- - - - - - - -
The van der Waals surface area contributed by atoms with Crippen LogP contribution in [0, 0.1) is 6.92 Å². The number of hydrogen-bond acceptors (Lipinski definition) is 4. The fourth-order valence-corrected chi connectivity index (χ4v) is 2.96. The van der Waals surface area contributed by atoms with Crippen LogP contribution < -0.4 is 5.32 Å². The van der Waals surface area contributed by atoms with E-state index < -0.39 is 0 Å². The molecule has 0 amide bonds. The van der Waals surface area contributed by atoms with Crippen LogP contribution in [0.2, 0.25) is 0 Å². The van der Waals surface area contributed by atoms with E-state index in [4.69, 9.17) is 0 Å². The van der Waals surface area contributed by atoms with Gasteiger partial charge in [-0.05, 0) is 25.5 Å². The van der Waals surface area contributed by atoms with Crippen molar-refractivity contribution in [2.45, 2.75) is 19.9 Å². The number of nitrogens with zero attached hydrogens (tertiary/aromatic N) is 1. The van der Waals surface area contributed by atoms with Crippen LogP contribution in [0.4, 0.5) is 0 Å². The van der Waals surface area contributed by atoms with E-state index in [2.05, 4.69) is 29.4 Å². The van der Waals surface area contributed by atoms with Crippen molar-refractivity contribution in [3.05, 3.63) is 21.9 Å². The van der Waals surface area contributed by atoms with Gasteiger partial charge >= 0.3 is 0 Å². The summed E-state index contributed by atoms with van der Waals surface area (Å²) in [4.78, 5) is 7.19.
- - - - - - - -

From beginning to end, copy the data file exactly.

The van der Waals surface area contributed by atoms with Crippen LogP contribution in [0, 0.1) is 6.92 Å². The number of hydrogen-bond acceptors (Lipinski definition) is 4. The fourth-order valence-corrected chi connectivity index (χ4v) is 2.96. The van der Waals surface area contributed by atoms with Crippen LogP contribution < -0.4 is 5.32 Å². The van der Waals surface area contributed by atoms with E-state index < -0.39 is 0 Å². The molecule has 0 amide bonds. The van der Waals surface area contributed by atoms with Crippen LogP contribution in [0.2, 0.25) is 0 Å². The van der Waals surface area contributed by atoms with E-state index in [4.69, 9.17) is 0 Å². The van der Waals surface area contributed by atoms with Gasteiger partial charge in [-0.05, 0) is 25.5 Å². The van der Waals surface area contributed by atoms with Crippen molar-refractivity contribution in [2.45, 2.75) is 19.9 Å². The number of nitrogens with zero attached hydrogens (tertiary/aromatic N) is 1. The van der Waals surface area contributed by atoms with Crippen LogP contribution in [0.4, 0.5) is 0 Å². The van der Waals surface area contributed by atoms with E-state index in [2.05, 4.69) is 29.4 Å². The van der Waals surface area contributed by atoms with Crippen molar-refractivity contribution in [3.05, 3.63) is 21.9 Å². The van der Waals surface area contributed by atoms with Gasteiger partial charge >= 0.3 is 0 Å². The summed E-state index contributed by atoms with van der Waals surface area (Å²) in [4.78, 5) is 7.19.